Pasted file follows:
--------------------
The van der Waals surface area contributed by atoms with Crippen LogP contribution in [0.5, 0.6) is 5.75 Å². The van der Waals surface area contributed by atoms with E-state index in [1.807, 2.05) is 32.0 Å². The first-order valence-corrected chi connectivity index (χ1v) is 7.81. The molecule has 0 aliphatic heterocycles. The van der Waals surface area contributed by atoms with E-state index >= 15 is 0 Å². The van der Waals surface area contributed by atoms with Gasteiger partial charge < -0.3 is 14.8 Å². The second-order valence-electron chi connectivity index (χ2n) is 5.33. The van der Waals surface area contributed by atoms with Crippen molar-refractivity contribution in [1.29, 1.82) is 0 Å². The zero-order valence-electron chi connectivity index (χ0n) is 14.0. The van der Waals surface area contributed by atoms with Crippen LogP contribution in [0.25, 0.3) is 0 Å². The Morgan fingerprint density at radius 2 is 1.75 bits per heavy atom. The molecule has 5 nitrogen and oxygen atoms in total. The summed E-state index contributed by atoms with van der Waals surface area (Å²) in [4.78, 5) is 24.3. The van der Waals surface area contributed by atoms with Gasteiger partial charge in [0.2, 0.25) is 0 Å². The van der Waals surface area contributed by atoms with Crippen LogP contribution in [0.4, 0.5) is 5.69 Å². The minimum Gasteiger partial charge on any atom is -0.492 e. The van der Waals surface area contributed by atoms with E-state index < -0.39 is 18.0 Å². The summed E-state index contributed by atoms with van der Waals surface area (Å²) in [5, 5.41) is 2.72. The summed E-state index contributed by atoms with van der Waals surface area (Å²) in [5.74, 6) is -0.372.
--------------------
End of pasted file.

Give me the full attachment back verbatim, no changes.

The van der Waals surface area contributed by atoms with Crippen LogP contribution in [0.5, 0.6) is 5.75 Å². The van der Waals surface area contributed by atoms with E-state index in [1.807, 2.05) is 32.0 Å². The first-order valence-corrected chi connectivity index (χ1v) is 7.81. The molecule has 0 aliphatic heterocycles. The van der Waals surface area contributed by atoms with E-state index >= 15 is 0 Å². The van der Waals surface area contributed by atoms with Gasteiger partial charge < -0.3 is 14.8 Å². The second-order valence-electron chi connectivity index (χ2n) is 5.33. The van der Waals surface area contributed by atoms with Crippen molar-refractivity contribution in [1.29, 1.82) is 0 Å². The zero-order valence-electron chi connectivity index (χ0n) is 14.0. The van der Waals surface area contributed by atoms with Crippen LogP contribution in [0.25, 0.3) is 0 Å². The Morgan fingerprint density at radius 2 is 1.75 bits per heavy atom. The molecule has 5 nitrogen and oxygen atoms in total. The summed E-state index contributed by atoms with van der Waals surface area (Å²) in [4.78, 5) is 24.3. The van der Waals surface area contributed by atoms with Gasteiger partial charge in [0.2, 0.25) is 0 Å². The van der Waals surface area contributed by atoms with Crippen LogP contribution in [0.4, 0.5) is 5.69 Å². The minimum Gasteiger partial charge on any atom is -0.492 e. The van der Waals surface area contributed by atoms with E-state index < -0.39 is 18.0 Å². The summed E-state index contributed by atoms with van der Waals surface area (Å²) in [5, 5.41) is 2.72. The summed E-state index contributed by atoms with van der Waals surface area (Å²) in [5.74, 6) is -0.372.